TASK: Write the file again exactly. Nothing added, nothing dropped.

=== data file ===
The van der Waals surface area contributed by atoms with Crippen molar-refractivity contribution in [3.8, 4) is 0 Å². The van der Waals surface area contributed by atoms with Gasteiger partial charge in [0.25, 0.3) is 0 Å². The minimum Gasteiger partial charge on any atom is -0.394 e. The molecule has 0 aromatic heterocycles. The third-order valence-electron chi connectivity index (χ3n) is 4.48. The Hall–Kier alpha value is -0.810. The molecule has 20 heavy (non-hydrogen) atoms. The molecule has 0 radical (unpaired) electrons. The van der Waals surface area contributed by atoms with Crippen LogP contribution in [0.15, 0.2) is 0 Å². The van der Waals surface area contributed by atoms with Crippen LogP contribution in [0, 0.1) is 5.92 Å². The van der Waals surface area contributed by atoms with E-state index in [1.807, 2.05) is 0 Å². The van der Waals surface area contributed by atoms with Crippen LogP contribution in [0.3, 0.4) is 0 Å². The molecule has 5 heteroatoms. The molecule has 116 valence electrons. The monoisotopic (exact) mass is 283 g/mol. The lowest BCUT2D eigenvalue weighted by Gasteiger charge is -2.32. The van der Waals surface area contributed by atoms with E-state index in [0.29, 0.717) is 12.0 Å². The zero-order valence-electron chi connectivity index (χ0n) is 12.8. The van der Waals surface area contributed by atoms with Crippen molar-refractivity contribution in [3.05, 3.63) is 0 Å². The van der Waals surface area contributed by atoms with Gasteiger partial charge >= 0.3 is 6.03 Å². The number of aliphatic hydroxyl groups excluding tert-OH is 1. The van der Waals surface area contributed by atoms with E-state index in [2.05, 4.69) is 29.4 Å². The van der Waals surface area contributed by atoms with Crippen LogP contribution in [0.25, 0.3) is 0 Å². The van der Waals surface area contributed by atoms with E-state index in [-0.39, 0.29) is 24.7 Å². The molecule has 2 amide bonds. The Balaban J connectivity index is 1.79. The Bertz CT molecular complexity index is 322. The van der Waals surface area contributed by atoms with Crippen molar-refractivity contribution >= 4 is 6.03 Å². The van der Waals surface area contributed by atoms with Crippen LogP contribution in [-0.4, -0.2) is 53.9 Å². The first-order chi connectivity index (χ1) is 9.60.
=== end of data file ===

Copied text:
The van der Waals surface area contributed by atoms with Crippen molar-refractivity contribution in [3.8, 4) is 0 Å². The van der Waals surface area contributed by atoms with Gasteiger partial charge in [0.25, 0.3) is 0 Å². The minimum Gasteiger partial charge on any atom is -0.394 e. The molecule has 0 aromatic heterocycles. The third-order valence-electron chi connectivity index (χ3n) is 4.48. The Hall–Kier alpha value is -0.810. The molecule has 20 heavy (non-hydrogen) atoms. The molecule has 0 radical (unpaired) electrons. The van der Waals surface area contributed by atoms with Crippen LogP contribution in [0.15, 0.2) is 0 Å². The van der Waals surface area contributed by atoms with Crippen LogP contribution in [0, 0.1) is 5.92 Å². The van der Waals surface area contributed by atoms with E-state index in [1.807, 2.05) is 0 Å². The van der Waals surface area contributed by atoms with Crippen LogP contribution in [0.3, 0.4) is 0 Å². The molecule has 5 heteroatoms. The molecule has 116 valence electrons. The monoisotopic (exact) mass is 283 g/mol. The lowest BCUT2D eigenvalue weighted by Gasteiger charge is -2.32. The van der Waals surface area contributed by atoms with E-state index in [0.29, 0.717) is 12.0 Å². The zero-order valence-electron chi connectivity index (χ0n) is 12.8. The van der Waals surface area contributed by atoms with Crippen molar-refractivity contribution in [3.05, 3.63) is 0 Å². The van der Waals surface area contributed by atoms with Gasteiger partial charge >= 0.3 is 6.03 Å². The number of aliphatic hydroxyl groups excluding tert-OH is 1. The van der Waals surface area contributed by atoms with E-state index in [2.05, 4.69) is 29.4 Å². The van der Waals surface area contributed by atoms with Crippen LogP contribution in [0.25, 0.3) is 0 Å². The van der Waals surface area contributed by atoms with E-state index in [-0.39, 0.29) is 24.7 Å². The molecule has 2 amide bonds. The Balaban J connectivity index is 1.79. The Bertz CT molecular complexity index is 322. The van der Waals surface area contributed by atoms with Crippen molar-refractivity contribution >= 4 is 6.03 Å². The van der Waals surface area contributed by atoms with Crippen LogP contribution in [-0.4, -0.2) is 53.9 Å². The first-order chi connectivity index (χ1) is 9.60.